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Pain Research and Management
Volume 2018, Article ID 8713084, 5 pages
https://doi.org/10.1155/2018/8713084
Research Article

Changes in Pain Perception following Psychotherapy: The Mediating Role of Psychological Components

1Clinical Psychology Service, ASST Grande Ospedale Metropolitano Niguarda, Piazza Dell’Ospedale Maggiore 3, 20162 Milan, Italy
2Department of Psychology, Università Cattolica del Sacro Cuore, Largo Agostino Gemelli 1, 20123 Milan, Italy
3Department of Psychology, Harvard University, 33 Kirkland Street, Cambridge, MA 02138, USA

Correspondence should be addressed to Francesco Pagnini; ti.ttacinu@iningap.ocsecnarf

Received 27 January 2018; Revised 5 March 2018; Accepted 7 March 2018; Published 19 April 2018

Academic Editor: Michihiro Osumi

Copyright © 2018 Susanna Zanini et al. This is an open access article distributed under the Creative Commons Attribution License, which permits unrestricted use, distribution, and reproduction in any medium, provided the original work is properly cited.

Abstract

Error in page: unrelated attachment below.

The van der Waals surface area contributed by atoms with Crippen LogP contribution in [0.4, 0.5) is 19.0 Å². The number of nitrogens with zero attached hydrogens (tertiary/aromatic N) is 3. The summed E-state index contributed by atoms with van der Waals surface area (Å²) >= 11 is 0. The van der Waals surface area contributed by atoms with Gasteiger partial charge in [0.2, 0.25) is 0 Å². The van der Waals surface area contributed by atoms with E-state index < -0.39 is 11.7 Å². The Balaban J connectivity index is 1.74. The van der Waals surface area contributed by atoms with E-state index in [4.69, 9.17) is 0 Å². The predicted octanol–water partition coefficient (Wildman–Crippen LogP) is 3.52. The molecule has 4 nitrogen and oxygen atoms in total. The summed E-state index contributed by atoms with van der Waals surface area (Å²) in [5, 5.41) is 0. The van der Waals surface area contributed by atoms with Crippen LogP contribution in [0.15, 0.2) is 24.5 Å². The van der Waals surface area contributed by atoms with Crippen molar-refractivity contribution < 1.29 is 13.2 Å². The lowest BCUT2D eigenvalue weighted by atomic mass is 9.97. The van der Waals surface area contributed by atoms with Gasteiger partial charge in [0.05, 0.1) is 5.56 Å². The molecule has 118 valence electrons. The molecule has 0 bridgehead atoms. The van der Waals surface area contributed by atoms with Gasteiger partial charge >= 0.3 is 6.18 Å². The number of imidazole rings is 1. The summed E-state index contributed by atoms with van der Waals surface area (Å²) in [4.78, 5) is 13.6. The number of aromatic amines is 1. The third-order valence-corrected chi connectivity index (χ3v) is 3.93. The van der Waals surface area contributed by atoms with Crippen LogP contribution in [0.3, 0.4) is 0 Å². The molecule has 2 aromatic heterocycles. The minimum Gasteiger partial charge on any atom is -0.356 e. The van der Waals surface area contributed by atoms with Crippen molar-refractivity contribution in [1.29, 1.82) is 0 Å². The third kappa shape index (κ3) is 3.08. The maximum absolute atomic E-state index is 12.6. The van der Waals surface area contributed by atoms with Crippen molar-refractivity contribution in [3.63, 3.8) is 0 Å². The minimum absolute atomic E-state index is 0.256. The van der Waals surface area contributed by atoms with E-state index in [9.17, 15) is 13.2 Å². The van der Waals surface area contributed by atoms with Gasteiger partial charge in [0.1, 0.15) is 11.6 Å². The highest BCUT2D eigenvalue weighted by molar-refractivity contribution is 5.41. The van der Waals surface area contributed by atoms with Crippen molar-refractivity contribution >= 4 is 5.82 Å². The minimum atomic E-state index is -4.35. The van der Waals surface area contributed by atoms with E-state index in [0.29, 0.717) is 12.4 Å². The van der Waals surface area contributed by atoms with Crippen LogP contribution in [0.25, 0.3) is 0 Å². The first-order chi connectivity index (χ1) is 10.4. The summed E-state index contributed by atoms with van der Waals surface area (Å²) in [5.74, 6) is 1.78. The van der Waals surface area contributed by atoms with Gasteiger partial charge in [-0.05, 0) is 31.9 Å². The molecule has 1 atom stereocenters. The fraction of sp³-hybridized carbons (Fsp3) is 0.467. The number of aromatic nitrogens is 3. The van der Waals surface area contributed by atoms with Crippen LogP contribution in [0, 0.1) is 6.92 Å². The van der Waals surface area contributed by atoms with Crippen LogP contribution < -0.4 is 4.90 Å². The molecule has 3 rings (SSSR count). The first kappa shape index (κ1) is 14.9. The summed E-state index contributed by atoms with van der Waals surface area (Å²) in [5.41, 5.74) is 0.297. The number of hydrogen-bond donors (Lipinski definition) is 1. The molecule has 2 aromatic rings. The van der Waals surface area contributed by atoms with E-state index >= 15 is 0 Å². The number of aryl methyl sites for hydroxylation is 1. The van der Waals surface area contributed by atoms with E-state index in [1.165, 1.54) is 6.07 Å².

Chronic pain is frequently associated with significant psychological issues, such as depression or anxiety. Psychological treatments, such as psychotherapy, can often alleviate both psychological and pain symptoms. However, there is limited research about the association between psychological symptoms and perceived pain in the context of psychotherapeutic interventions. We conducted a retrospective study that analyzed, in a hospital context, how changes in psychological functioning and well-being were associated with pain reduction. Thirty-seven records of patients with chronic pain attending psychotherapy in a public hospital were included. All patients were assessed before psychotherapy, as well as after 6 and 10 months, with self-reported questionnaires about pain, anxiety, depression, and psychological functioning. Results indicate that reductions in anxiety, depression, psychological problems, risk factors, and well-being are strongly related with a reduction in pain, further confirming the hypothesis that psychological morbidity is associated with pain severity.